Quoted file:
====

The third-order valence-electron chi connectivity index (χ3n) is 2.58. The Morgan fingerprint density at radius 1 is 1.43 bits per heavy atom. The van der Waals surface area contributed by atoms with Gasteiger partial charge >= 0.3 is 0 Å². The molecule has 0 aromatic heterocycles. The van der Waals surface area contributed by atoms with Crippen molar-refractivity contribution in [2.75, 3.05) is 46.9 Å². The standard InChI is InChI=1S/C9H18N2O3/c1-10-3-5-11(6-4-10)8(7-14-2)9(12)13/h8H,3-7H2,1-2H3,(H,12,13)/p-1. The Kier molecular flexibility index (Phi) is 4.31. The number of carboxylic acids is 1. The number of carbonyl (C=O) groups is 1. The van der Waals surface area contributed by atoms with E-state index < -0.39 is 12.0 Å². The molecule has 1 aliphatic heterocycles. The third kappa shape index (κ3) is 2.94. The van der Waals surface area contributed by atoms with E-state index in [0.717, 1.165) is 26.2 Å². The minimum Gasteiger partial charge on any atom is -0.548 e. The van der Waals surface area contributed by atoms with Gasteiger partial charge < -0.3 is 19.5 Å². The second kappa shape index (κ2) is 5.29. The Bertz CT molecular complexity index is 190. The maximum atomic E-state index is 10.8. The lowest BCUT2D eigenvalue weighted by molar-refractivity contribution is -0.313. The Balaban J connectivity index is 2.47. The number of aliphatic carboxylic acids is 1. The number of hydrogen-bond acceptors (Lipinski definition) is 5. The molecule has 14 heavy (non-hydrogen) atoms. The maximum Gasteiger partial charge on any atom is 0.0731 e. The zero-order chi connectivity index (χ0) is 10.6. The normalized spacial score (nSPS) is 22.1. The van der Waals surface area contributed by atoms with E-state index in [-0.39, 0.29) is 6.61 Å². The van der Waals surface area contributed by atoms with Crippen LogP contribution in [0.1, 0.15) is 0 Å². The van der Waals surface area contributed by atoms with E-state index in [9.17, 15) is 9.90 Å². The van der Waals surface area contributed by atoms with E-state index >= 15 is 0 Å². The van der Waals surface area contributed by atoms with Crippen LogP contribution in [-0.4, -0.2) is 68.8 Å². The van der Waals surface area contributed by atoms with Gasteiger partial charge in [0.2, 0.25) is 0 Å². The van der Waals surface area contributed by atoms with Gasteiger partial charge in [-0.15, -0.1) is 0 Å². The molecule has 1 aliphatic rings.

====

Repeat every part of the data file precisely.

The third-order valence-electron chi connectivity index (χ3n) is 2.58. The Morgan fingerprint density at radius 1 is 1.43 bits per heavy atom. The van der Waals surface area contributed by atoms with Gasteiger partial charge >= 0.3 is 0 Å². The molecule has 0 aromatic heterocycles. The van der Waals surface area contributed by atoms with Crippen molar-refractivity contribution in [2.75, 3.05) is 46.9 Å². The standard InChI is InChI=1S/C9H18N2O3/c1-10-3-5-11(6-4-10)8(7-14-2)9(12)13/h8H,3-7H2,1-2H3,(H,12,13)/p-1. The Kier molecular flexibility index (Phi) is 4.31. The number of carboxylic acids is 1. The number of carbonyl (C=O) groups is 1. The van der Waals surface area contributed by atoms with E-state index < -0.39 is 12.0 Å². The molecule has 1 aliphatic heterocycles. The third kappa shape index (κ3) is 2.94. The van der Waals surface area contributed by atoms with E-state index in [0.717, 1.165) is 26.2 Å². The minimum Gasteiger partial charge on any atom is -0.548 e. The van der Waals surface area contributed by atoms with Gasteiger partial charge < -0.3 is 19.5 Å². The second kappa shape index (κ2) is 5.29. The Bertz CT molecular complexity index is 190. The maximum atomic E-state index is 10.8. The lowest BCUT2D eigenvalue weighted by molar-refractivity contribution is -0.313. The Balaban J connectivity index is 2.47. The number of aliphatic carboxylic acids is 1. The number of hydrogen-bond acceptors (Lipinski definition) is 5. The molecule has 14 heavy (non-hydrogen) atoms. The maximum Gasteiger partial charge on any atom is 0.0731 e. The zero-order chi connectivity index (χ0) is 10.6. The normalized spacial score (nSPS) is 22.1. The van der Waals surface area contributed by atoms with E-state index in [-0.39, 0.29) is 6.61 Å². The van der Waals surface area contributed by atoms with Crippen LogP contribution in [0.1, 0.15) is 0 Å². The van der Waals surface area contributed by atoms with E-state index in [9.17, 15) is 9.90 Å². The van der Waals surface area contributed by atoms with E-state index >= 15 is 0 Å². The van der Waals surface area contributed by atoms with Crippen LogP contribution in [-0.4, -0.2) is 68.8 Å². The van der Waals surface area contributed by atoms with Gasteiger partial charge in [0.2, 0.25) is 0 Å². The van der Waals surface area contributed by atoms with Gasteiger partial charge in [-0.15, -0.1) is 0 Å². The molecule has 1 aliphatic rings.